Skip to content
Join our Newsletter

Les Leyne: NDP leadership power play not exactly democratic

It’s time for the NDP to put up or shut up.
Anjali Appadurai is trying to be a candidate for B.C. NDP leader. via B.C. NDP

Despite the fact the word is right in their name, the New Democratic Party starts an inordinate amount of controversies when it comes to democratic mechanisms.

They held a referendum in 2018 on changing the voting system that was notable for how many ways the exercise was skewed to produce the desired result.

Two years later, Premier John Horgan called an election that violated the spirit of the law that determined fixed dates for elections, and shredded the signed confidence agreement the NDP had with the B.C. Greens, which stipulated the partnership would run the full four-year term.

Now the NDP is in the middle of a leadership vote and it’s turned into another dubious exercise. For reasons that may or may not be valid, the party is executing a power play that could sideline a controversial anti-establishment leadership candidate.

The simmering unease about 32-year-old climate emergency activist Anjali Appadurai’s long-shot challenge to what was supposed to be former attorney general David Eby’s coronation burst into full public view over the weekend.

Internal suspicions have mounted for weeks that her candidacy, despite the fact she’s a full-fledged New Democrat who once sought a federal nomination, is a hostile takeover attempt engineered largely outside the party. The specific allegation is that she’s borrowing members of the Greens on a short-term basis to pack the NDP membership list in her favour.

Rumours have also been swirling that it’s working — that she has signed up a respectable number of new members.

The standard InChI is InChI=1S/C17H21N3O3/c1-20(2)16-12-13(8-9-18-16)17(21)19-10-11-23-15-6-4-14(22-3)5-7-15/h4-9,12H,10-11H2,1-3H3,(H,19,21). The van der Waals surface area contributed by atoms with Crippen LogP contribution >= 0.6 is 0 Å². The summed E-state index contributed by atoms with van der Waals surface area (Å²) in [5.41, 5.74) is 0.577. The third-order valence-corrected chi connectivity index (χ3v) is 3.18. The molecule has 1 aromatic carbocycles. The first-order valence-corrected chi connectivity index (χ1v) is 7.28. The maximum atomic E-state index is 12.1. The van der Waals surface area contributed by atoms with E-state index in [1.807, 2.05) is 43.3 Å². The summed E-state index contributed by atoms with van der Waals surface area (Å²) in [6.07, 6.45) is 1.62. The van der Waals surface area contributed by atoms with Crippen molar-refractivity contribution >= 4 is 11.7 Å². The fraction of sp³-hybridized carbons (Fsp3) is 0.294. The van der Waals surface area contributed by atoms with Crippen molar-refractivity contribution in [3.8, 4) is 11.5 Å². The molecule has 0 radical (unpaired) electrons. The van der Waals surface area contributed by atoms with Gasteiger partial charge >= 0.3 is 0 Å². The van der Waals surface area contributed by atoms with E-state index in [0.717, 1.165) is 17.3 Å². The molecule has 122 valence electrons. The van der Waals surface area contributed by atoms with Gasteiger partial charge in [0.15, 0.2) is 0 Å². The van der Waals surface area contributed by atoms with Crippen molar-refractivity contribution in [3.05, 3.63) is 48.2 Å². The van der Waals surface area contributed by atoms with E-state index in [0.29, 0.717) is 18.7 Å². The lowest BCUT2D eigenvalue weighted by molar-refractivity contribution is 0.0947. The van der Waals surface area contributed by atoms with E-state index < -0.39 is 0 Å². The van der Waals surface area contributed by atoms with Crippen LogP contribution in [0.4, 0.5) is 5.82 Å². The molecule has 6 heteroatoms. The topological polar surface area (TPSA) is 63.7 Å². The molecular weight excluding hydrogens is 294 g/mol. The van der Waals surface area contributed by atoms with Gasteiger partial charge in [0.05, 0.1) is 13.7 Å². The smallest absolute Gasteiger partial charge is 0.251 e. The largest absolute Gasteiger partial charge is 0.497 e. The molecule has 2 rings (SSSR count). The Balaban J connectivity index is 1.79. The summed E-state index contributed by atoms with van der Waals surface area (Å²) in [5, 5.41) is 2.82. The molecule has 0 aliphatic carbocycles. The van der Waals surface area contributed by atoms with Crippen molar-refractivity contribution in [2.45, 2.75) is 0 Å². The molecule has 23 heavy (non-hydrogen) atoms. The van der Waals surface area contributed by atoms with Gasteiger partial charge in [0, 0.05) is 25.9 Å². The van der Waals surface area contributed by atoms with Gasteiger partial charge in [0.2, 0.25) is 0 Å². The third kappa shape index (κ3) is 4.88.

The depth of that concern burst into public view Friday, when the NDP sent a letter to the B.C. Green Party asking it to submit the membership list to a neutral third party so NDP and Green lists can be cross-checked.

The NDP says “our usual audit of our membership list before a leadership vote has revealed a significant number of current and former B.C. Greens applying for membership in the B.C. NDP.

The party said those individuals “have told us directly that they told the BC Greens to temporarily suspend their memberships so they could … vote in our leadership election and then return to your party.”

The NDP said that’s “fraudulent.”

So the NDP’s idea was that a referee would compile the two parties’ membership lists as they stood in June before the leadership race started, and as they stood the day nominations closed Sept. 5.

That would produce two lists of suspects: People who were Green in June, but NDP on Sept 5: and people who were members of both parties on Sept. 5. The latter would break party rules, but neither circumstance breaks election law.

The presumptuous idea was dead on arrival. Greens rejected it on privacy concerns.

Leader Sonia Furstenau said Tuesday, “I was quite surprised at the request and the tone. In no way would we encourage any members to join another party.

“It seems like the NDP doesn’t like the way the leadership race is unfolding and is casting around for someone to blame for it.”

After being rebuffed by the Greens, the NDP issued a sulky statement with some dark warnings.

“We continue to receive information alleging Green members are being permitted to pause their membership in order to participate in the NDP leadership race, and being encouraged by Green Party staff to continue their monthly donations while pursuing membership in the NDP.

“If a significant portion of the Green membership is attempting a hostile takeover of the NDP … we would wonder whether it puts its status as a registered political party in jeopardy.”

Appadurai has denied any wrongdoing throughout.

It’s time for the NDP to put up or shut up. Anonymous reports and vague references to “receiving information” aren’t going to cut it.

The party brass needs to release hard proof that this crossover is happening on a significant scale. Otherwise it looks like the party is trying to snuff out a challenger’s bid just on the basis the brass don’t like her.

The NDP isn’t the only party to experience some drama in its leadership contest. It’s hard to find one anywhere at any level of government that hasn’t.

But this one is unprecedented in terms of the manouvre that is suspected. There’s a chance this leadership race could detour to B.C. Supreme Court before it’s decided.